Properties of Matter for Elements

Anna Cain

Radium used to be very commonly used. It was used for the bright paint on watches and, in small amounts, to treat cancer. People have deemed it "too dangerous" to use, so it is not as common anymore. When freshly prepared, radium is white, but it turns black when in contact with the air.

On the 4th of July, many people go to see fireworks shows, with fireworks of all colors, blue, red, green, etc. Where do they get those colors? The green fireworks come from Boron. Boron also helps in igniting rockets, and boric acid is used as a mild antiseptic. Boron is needed for plants, but too much of it can be toxic for humans.

Iodine is found in many different things, such as printer inks & dyes & animal feeds. The element can be found in different species of seaweed. When heated, iodine turns into a beautiful violet color.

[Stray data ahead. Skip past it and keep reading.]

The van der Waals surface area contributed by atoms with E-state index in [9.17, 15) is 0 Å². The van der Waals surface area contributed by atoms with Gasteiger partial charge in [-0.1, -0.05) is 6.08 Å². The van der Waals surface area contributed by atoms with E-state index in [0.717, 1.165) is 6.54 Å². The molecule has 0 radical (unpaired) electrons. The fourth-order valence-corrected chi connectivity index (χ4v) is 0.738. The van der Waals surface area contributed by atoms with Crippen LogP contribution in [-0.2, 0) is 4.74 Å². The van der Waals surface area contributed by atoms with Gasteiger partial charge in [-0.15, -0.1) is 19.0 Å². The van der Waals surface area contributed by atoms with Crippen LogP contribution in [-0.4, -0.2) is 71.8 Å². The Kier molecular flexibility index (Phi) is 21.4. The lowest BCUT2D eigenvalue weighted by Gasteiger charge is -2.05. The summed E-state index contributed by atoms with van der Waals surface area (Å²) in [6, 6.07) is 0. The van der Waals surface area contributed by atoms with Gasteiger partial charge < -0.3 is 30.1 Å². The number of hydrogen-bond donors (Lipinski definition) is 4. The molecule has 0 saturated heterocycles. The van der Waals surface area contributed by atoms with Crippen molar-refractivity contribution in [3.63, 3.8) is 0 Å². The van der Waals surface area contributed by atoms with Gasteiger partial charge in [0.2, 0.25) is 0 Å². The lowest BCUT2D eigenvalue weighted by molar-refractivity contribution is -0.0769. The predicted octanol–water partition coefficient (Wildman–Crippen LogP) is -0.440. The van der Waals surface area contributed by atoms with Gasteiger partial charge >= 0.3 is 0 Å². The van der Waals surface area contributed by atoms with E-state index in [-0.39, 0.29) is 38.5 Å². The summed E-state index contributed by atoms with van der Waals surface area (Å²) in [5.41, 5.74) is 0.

Palladium is often used as a fake silver in outdoor situations, because it does not tarnish. It is often used to help hydrogenation and dehydrogenation reactions to occur. It was named after an asteroid, Pallas. Though it looks like silver, it is more yellow & dark than silver.

Praseodymium is used in the carbon arc for studio lights and projection. It is also used in the glass in welder's masks because it filters out the yellow light so they can see clearly. It has very low toxicity.

Astatine is an extremely rare substance to find. There are no uses for it as of now, due to its high toxicity and rarity.

Densities

1) Astatine - Unknown

2) Boron - 2466

3) Iodine - 4953

4) Radium - 5000

5) Praseodymium - 6779

6) Palladium - 11995

Melting/Freezing Point

1) Iodine - 113.7 oC

2) Astatine - 302 oC

3) Radium - 696 oC

4) Praseodymium - 931 oC

5) Palladium - 1554.8 oC

6) Boron - 2077 oC

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